By Clay Waters | March 23, 2012 | 5:29 AM EDT

Scott Sayare and Steven Erlanger reported for the New York Times from Toulouse, France on Thursday on the cornering of the killer of seven people in France, including three children: "Shooting Suspect, Cornered and Armed, Tells French Police That He Killed 7." The story was filed before the suspect, Mohammad Merah, was shot dead in a police raid.

Merah's confession obviously made it hard for the Times to avoid the fact he's an Islamic radical inspired by Al Qaeda:

By Matt Hadro | March 22, 2012 | 6:29 PM EDT

CNN commentator Dean Obeidallah has some advice for politicians who are offended by gross and vile insults from comedians: "change the channel."

Comedians like Bill Maher and Louis C.K. must have an "unfettered right" to spew their vitriol at politicians like Sarah Palin, insisted Obeidallah in a op-ed. Such insults "come with the territory" of running for office, he told CNN host Brooke Baldwin on Thursday afternoon's Newsroom.

By Matthew Balan | March 22, 2012 | 5:42 PM EDT

On Thursday's CBS This Morning, Charlie Rose shamelessly boosted the Obama campaign's talking point about the economy: "The President will...say, things are in much better my policies are, at long last, working." When Haley Barbour replied that "the liberal media leads you to think that the economy's getting great," Rose sneered, "I didn't realize you think the Federal Reserve chairman is a liberal media elite" [audio available here; video below the jump].

The CBS anchor also raised Mitt Romney aide Eric Fehrnstrom's recent "Etch-A-Sketch" comment with the former Mississippi governor: "You have a candidate who conservatives don't seem to be sure about. And now, you have this Etch-a-Sketch thing. Does that simply make their doubts deeper?"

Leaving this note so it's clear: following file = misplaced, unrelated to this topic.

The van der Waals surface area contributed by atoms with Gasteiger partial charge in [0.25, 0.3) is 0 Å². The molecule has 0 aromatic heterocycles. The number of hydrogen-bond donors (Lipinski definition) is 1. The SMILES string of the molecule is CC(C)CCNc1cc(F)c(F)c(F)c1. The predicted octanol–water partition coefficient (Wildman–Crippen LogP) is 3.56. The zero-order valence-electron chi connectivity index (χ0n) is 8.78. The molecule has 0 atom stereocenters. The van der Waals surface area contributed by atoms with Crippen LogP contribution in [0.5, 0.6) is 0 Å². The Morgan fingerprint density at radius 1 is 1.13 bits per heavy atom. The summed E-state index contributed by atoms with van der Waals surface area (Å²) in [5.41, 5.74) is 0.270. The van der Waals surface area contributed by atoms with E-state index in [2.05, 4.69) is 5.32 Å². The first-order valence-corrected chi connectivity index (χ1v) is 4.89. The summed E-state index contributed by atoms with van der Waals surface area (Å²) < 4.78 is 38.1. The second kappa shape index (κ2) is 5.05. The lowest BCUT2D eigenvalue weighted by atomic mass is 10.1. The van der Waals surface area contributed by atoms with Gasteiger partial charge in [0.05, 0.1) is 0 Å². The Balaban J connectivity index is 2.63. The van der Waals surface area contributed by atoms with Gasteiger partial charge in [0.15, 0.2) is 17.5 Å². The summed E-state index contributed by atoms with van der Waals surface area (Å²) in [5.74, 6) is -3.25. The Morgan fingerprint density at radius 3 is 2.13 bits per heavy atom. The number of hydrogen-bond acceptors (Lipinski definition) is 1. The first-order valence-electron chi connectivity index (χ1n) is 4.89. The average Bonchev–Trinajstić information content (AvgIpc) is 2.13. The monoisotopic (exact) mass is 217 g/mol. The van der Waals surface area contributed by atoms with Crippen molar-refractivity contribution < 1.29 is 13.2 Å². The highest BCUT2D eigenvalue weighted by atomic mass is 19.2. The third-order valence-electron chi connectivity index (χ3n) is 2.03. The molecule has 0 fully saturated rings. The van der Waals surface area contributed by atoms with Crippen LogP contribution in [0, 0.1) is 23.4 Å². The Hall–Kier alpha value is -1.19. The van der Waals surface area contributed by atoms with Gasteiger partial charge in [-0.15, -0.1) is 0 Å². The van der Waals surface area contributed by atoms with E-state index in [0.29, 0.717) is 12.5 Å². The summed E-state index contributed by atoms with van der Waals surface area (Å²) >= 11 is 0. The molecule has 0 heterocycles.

By Clay Waters | March 22, 2012 | 5:18 PM EDT

New York Times columnist Gail Collins went on the Late Show with David Letterman Tuesday night, ostensibly to discuss her new biography of President William Henry Harrison. But the first segment was entirely devoted to what even Letterman knows she is famous for: Obsessively retelling in her columns the tale of poor Seamus, Mitt Romney's dog, strapped in a crate to the roof of a station wagon for a family vacation that took place almost 30 years ago. Collins eagerly obliged Letterman's request to hear the story, to the amusement of the audience, many of which seemed to be hearing the story for the first time.

By Scott Whitlock | March 22, 2012 | 4:38 PM EDT

Four years ago this month, journalists began spinning, downplaying and, at times, ignoring Barack Obama's close ties with the Reverend Jeremiah Wright, a man who famously implored, "Goddamn America!" As the nation begins another presidential race with Obama as the head of the Democratic Party, what will they do this time?

In 2008, reporters tried many different angles. On April 28, 2008, then-Good Morning America reporter David Wright (no relation), gushed over the "soft-spoken man" who "couldn't seem more different from that fire-brand preacher we've all seen in those soundbites."

By Kyle Drennen | March 22, 2012 | 4:23 PM EDT

On her eponymous MSNBC program on Wednesday, host Andrea Mitchell slammed congressional Republicans for voting down reauthorization and funding of the U.S. Export-Import (Ex-Im) Bank: "If I'm sitting out there and watching this program, I would, you know, likely say right now these people in Congress are idiots." [Listen to the audio or watch the video after the jump]